Each level has three bonus objectives, one usually tied to completion within a certain amount of time and the other two based on visual puzzles. When you pause the game, images of what the game requires of you will show, but they are not always completely clear. If you can decipher what they mean though, you earn medals. These medals are required to unlock the next three levels, as well as may contribute to in-game achievements. Achieving all three in a given level unlocks a second, more difficult version of the level.

They also earn you more cash. For each item you help move throughout the game, as well as each bonus objective you complete, you earn money. Money can be redeemed at a store operated by a somewhat racist caricature of a genie-like alien. You buy absolutely adorable outfits for your UFO at the store, each of which comes with a different little emote-action your UFO does in-level if you press L.

That’s pretty much the whole game. The levels are fun and increasingly difficult as you go on. The incentives between new costumes and in-game achievements are worth pushing yourself to achieve all of the medals. There is also a “how high can you stack these random objects” mode that is extra challenging, but offers only a local leaderboard and more in-game achievements as a reward.

The music is excellent and catchy. It’s a simple theme that repeats over and over, but it has slight thematic variations in each level. Part Time UFO also has a local multiplayer mode on the Nintendo Switch. It is essentially the exact same as the game in single-player, just with a friend. The difficulty isn’t scaled or anything, you just have two UFOs working together now.

Part Time UFO Gameplay - But Why Tho

The thing about Part Time UFO that I find most interesting though personally, as a card-carrying, multiple 1099 wielding member of the gig economy, is just how starkly this game represents its various realities. When you first being the game, you cold open into the first level without even seeing a menu. Your UFO buddy is just by chance on the scene of a farmer in need of help. Wanting to do the right thing and enjoying using your claw to move things around, you help out. But then, the farmer offers to pay you. He literally makes a comment about how bizarre it is you’ve never been justly compensated for your labor before. He then gives you a lecture about the value of work and provides you with a magazine full of job listings to go off and make more money in the freelance world.

So, on one hand, I deeply appreciate that this farmer is prioritizing justice and equity in the labor he benefits from. As a basic moral value, his immediate propensity to pay you for your work, unprompted, is the way everybody should treat labor. But on the other hand, his schpiel about the value of hard work and the need for every young person to go out and earn their keep is concerning. Neither humans nor UFOs should be judged based on how much one man thinks they contribute to the workforce.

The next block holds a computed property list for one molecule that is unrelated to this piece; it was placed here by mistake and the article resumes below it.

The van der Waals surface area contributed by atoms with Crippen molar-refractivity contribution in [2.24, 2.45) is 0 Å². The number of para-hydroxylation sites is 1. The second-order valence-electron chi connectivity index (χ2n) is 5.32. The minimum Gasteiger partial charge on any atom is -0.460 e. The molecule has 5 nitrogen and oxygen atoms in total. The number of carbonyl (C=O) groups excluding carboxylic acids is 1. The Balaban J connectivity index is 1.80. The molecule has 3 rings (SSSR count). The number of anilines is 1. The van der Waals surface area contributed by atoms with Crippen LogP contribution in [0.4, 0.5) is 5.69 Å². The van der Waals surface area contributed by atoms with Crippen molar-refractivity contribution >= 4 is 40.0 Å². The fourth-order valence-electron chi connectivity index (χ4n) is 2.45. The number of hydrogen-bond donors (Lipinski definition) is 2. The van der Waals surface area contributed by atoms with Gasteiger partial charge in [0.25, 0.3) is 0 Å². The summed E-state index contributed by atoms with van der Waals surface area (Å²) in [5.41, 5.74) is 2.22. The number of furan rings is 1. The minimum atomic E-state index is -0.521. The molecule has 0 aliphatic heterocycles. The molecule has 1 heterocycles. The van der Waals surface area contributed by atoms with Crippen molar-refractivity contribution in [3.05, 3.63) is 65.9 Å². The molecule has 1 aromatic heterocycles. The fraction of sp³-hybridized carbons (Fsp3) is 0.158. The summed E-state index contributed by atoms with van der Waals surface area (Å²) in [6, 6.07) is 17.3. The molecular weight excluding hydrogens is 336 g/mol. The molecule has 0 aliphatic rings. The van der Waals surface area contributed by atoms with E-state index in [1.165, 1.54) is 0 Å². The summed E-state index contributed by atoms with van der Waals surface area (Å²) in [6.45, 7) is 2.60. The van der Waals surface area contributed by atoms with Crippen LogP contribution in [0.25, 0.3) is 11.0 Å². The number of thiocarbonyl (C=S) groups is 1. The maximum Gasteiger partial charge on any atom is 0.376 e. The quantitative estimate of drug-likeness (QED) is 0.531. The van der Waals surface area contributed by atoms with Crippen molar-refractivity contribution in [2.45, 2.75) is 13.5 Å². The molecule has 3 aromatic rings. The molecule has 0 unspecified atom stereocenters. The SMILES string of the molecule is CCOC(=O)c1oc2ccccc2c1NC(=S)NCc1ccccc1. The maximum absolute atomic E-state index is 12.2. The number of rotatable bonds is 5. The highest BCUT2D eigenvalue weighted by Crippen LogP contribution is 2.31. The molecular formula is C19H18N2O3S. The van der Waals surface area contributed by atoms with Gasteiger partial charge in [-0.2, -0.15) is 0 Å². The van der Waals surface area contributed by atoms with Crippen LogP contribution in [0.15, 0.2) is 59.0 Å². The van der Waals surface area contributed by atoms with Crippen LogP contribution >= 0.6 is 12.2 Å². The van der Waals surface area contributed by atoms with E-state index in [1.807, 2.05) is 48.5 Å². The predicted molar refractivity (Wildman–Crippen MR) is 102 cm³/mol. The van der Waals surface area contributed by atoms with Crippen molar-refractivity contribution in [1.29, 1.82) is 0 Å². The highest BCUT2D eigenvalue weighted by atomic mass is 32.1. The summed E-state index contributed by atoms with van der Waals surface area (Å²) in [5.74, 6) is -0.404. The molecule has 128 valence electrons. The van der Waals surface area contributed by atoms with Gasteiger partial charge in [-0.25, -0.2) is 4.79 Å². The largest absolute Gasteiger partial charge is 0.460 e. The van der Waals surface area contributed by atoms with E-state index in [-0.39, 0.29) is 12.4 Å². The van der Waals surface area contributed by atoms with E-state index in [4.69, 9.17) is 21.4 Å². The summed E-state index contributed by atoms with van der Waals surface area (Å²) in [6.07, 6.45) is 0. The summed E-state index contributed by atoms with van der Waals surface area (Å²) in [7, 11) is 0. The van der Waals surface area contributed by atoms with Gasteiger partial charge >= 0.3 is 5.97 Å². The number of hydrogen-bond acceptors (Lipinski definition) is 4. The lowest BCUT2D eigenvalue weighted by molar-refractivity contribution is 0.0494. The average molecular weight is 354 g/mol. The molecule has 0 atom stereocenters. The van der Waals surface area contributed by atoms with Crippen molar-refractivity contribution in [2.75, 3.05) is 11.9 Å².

He’s also contributing to the hustle-fication of the UFO’s pastime. As so many folks are learning these days, it’s not always healthy to turn your passions into work. It can take the joy and relaxation out of it. Yet, the cute little living space that your UFO buddy hangs out in on the main menu indicates that clearly, the gig work they perform is for additional discretionary income, not basic survival. You use the money you earn to buy cute clothes for fun, not to pay your rent. So this quandary is difficult to assess.

In a time where so many folks are turning to gig economy work out of sheer necessity because it is the only kind of work that is available, and when companies like Uber and Lyft are fighting so hard to make gig labor less protected and less valued, I’m a bit uncomfortable with a game that is so explicitly romanticizing gig labor. While there are indeed romantic elements, and for many, it is a viable source of income or livelihood, it is not always a just or healthy system. At least Part Time UFO emphasizes just compensation for labor performed. I just hope our buddy here gets good health insurance, sets their own hours, and isn’t slammed on their tax returns.

Psuedo-serious discussion of labor justice aside, Part Time UFO is an adorable and totally fun little game worth the couple of bucks. The numerous challenging levels, in-game incentives, super-cute aesthetic, and very captivating gameplay make this game well worth the leap from mobile to console.

Part Time UFO is available now on Nintendo Switch, iOS, and Android.

Part Time UFO

8/10

TL;DR

Part Time UFO is an adorable and totally fun little game worth the couple of bucks. The numerous challenging levels, in-game incentives, super-cute aesthetic, and very captivating gameplay make this game well worth the leap from mobile to console.